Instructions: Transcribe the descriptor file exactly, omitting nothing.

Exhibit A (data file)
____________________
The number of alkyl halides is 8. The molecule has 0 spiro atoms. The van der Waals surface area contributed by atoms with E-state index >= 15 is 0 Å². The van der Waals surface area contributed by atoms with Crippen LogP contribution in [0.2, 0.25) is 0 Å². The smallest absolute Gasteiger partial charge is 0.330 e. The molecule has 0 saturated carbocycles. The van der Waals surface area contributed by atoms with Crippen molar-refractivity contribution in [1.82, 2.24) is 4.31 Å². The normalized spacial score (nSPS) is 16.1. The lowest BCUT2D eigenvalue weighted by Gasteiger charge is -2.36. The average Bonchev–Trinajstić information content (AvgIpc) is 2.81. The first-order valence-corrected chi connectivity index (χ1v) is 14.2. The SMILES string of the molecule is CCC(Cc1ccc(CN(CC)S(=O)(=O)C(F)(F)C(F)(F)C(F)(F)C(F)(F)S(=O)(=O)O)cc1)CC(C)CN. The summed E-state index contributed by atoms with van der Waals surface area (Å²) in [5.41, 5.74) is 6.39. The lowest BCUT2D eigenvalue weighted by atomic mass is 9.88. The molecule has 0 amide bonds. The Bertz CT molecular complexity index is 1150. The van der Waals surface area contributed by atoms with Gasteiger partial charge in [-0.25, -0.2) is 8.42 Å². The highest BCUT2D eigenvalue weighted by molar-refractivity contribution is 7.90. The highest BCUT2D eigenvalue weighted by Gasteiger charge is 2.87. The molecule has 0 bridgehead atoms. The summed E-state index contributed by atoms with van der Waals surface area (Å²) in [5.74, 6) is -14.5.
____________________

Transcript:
The number of alkyl halides is 8. The molecule has 0 spiro atoms. The van der Waals surface area contributed by atoms with E-state index >= 15 is 0 Å². The van der Waals surface area contributed by atoms with Crippen LogP contribution in [0.2, 0.25) is 0 Å². The smallest absolute Gasteiger partial charge is 0.330 e. The molecule has 0 saturated carbocycles. The van der Waals surface area contributed by atoms with Crippen molar-refractivity contribution in [1.82, 2.24) is 4.31 Å². The normalized spacial score (nSPS) is 16.1. The lowest BCUT2D eigenvalue weighted by Gasteiger charge is -2.36. The average Bonchev–Trinajstić information content (AvgIpc) is 2.81. The first-order valence-corrected chi connectivity index (χ1v) is 14.2. The SMILES string of the molecule is CCC(Cc1ccc(CN(CC)S(=O)(=O)C(F)(F)C(F)(F)C(F)(F)C(F)(F)S(=O)(=O)O)cc1)CC(C)CN. The summed E-state index contributed by atoms with van der Waals surface area (Å²) in [5.41, 5.74) is 6.39. The lowest BCUT2D eigenvalue weighted by atomic mass is 9.88. The molecule has 0 amide bonds. The Bertz CT molecular complexity index is 1150. The van der Waals surface area contributed by atoms with Gasteiger partial charge in [-0.25, -0.2) is 8.42 Å². The highest BCUT2D eigenvalue weighted by molar-refractivity contribution is 7.90. The highest BCUT2D eigenvalue weighted by Gasteiger charge is 2.87. The molecule has 0 bridgehead atoms. The summed E-state index contributed by atoms with van der Waals surface area (Å²) in [5.74, 6) is -14.5.